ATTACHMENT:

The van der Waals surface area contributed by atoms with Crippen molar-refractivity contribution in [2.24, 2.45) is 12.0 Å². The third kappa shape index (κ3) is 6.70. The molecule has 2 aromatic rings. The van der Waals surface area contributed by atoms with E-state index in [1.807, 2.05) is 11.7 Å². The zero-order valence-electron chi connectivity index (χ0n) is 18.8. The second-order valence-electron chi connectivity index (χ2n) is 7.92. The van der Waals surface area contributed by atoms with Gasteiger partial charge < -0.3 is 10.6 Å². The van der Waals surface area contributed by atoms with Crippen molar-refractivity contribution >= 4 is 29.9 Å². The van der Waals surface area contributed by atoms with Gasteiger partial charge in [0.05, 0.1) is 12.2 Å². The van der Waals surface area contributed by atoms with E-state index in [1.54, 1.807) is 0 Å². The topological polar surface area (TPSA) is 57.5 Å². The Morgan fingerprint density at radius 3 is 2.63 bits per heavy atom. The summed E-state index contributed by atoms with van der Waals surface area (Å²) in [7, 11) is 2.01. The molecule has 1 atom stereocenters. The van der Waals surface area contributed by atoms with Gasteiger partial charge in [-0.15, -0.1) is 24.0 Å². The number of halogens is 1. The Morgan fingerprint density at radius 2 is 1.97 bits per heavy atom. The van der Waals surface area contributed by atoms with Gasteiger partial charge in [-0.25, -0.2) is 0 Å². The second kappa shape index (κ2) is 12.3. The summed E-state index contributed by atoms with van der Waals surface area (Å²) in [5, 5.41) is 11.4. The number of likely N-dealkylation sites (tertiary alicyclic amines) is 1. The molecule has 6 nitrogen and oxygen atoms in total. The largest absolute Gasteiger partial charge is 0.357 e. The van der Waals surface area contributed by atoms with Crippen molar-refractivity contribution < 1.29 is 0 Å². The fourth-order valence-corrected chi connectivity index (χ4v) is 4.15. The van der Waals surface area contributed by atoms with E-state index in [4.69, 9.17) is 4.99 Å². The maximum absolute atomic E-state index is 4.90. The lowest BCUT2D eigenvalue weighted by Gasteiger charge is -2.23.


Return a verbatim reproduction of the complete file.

The van der Waals surface area contributed by atoms with Crippen molar-refractivity contribution in [2.24, 2.45) is 12.0 Å². The third kappa shape index (κ3) is 6.70. The molecule has 2 aromatic rings. The van der Waals surface area contributed by atoms with E-state index in [1.807, 2.05) is 11.7 Å². The zero-order valence-electron chi connectivity index (χ0n) is 18.8. The second-order valence-electron chi connectivity index (χ2n) is 7.92. The van der Waals surface area contributed by atoms with Gasteiger partial charge < -0.3 is 10.6 Å². The van der Waals surface area contributed by atoms with Crippen molar-refractivity contribution >= 4 is 29.9 Å². The van der Waals surface area contributed by atoms with Gasteiger partial charge in [0.05, 0.1) is 12.2 Å². The van der Waals surface area contributed by atoms with E-state index in [1.54, 1.807) is 0 Å². The topological polar surface area (TPSA) is 57.5 Å². The Morgan fingerprint density at radius 3 is 2.63 bits per heavy atom. The summed E-state index contributed by atoms with van der Waals surface area (Å²) in [7, 11) is 2.01. The molecule has 1 atom stereocenters. The van der Waals surface area contributed by atoms with Gasteiger partial charge in [-0.15, -0.1) is 24.0 Å². The number of halogens is 1. The Morgan fingerprint density at radius 2 is 1.97 bits per heavy atom. The van der Waals surface area contributed by atoms with Gasteiger partial charge in [-0.25, -0.2) is 0 Å². The second kappa shape index (κ2) is 12.3. The summed E-state index contributed by atoms with van der Waals surface area (Å²) in [5, 5.41) is 11.4. The number of likely N-dealkylation sites (tertiary alicyclic amines) is 1. The molecule has 6 nitrogen and oxygen atoms in total. The largest absolute Gasteiger partial charge is 0.357 e. The van der Waals surface area contributed by atoms with Crippen molar-refractivity contribution < 1.29 is 0 Å². The fourth-order valence-corrected chi connectivity index (χ4v) is 4.15. The van der Waals surface area contributed by atoms with E-state index in [4.69, 9.17) is 4.99 Å². The maximum absolute atomic E-state index is 4.90. The lowest BCUT2D eigenvalue weighted by Gasteiger charge is -2.23.